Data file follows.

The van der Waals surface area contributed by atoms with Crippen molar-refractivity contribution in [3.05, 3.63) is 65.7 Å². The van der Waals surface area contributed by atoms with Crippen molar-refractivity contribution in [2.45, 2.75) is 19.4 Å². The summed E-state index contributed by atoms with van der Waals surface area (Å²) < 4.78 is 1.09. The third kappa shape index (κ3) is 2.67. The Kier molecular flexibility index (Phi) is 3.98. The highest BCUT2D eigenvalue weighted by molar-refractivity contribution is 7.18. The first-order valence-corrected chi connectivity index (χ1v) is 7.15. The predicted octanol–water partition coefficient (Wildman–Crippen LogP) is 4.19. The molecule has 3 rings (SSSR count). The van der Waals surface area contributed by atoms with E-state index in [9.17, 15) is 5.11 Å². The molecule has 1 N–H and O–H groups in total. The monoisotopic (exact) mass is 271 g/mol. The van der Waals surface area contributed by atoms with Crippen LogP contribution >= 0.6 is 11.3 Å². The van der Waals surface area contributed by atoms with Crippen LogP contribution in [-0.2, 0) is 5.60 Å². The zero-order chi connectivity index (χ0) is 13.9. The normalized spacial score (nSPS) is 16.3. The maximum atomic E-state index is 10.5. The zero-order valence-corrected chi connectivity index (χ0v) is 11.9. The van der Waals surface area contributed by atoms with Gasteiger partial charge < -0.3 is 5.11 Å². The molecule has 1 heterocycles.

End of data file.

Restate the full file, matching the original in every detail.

The van der Waals surface area contributed by atoms with Crippen molar-refractivity contribution in [3.05, 3.63) is 65.7 Å². The van der Waals surface area contributed by atoms with Crippen molar-refractivity contribution in [2.45, 2.75) is 19.4 Å². The summed E-state index contributed by atoms with van der Waals surface area (Å²) < 4.78 is 1.09. The third kappa shape index (κ3) is 2.67. The Kier molecular flexibility index (Phi) is 3.98. The highest BCUT2D eigenvalue weighted by molar-refractivity contribution is 7.18. The first-order valence-corrected chi connectivity index (χ1v) is 7.15. The predicted octanol–water partition coefficient (Wildman–Crippen LogP) is 4.19. The molecule has 3 rings (SSSR count). The van der Waals surface area contributed by atoms with E-state index in [9.17, 15) is 5.11 Å². The molecule has 1 N–H and O–H groups in total. The monoisotopic (exact) mass is 271 g/mol. The van der Waals surface area contributed by atoms with Crippen LogP contribution >= 0.6 is 11.3 Å². The van der Waals surface area contributed by atoms with Crippen LogP contribution in [-0.2, 0) is 5.60 Å². The zero-order chi connectivity index (χ0) is 13.9. The normalized spacial score (nSPS) is 16.3. The maximum atomic E-state index is 10.5. The zero-order valence-corrected chi connectivity index (χ0v) is 11.9. The van der Waals surface area contributed by atoms with Gasteiger partial charge < -0.3 is 5.11 Å². The molecule has 1 heterocycles.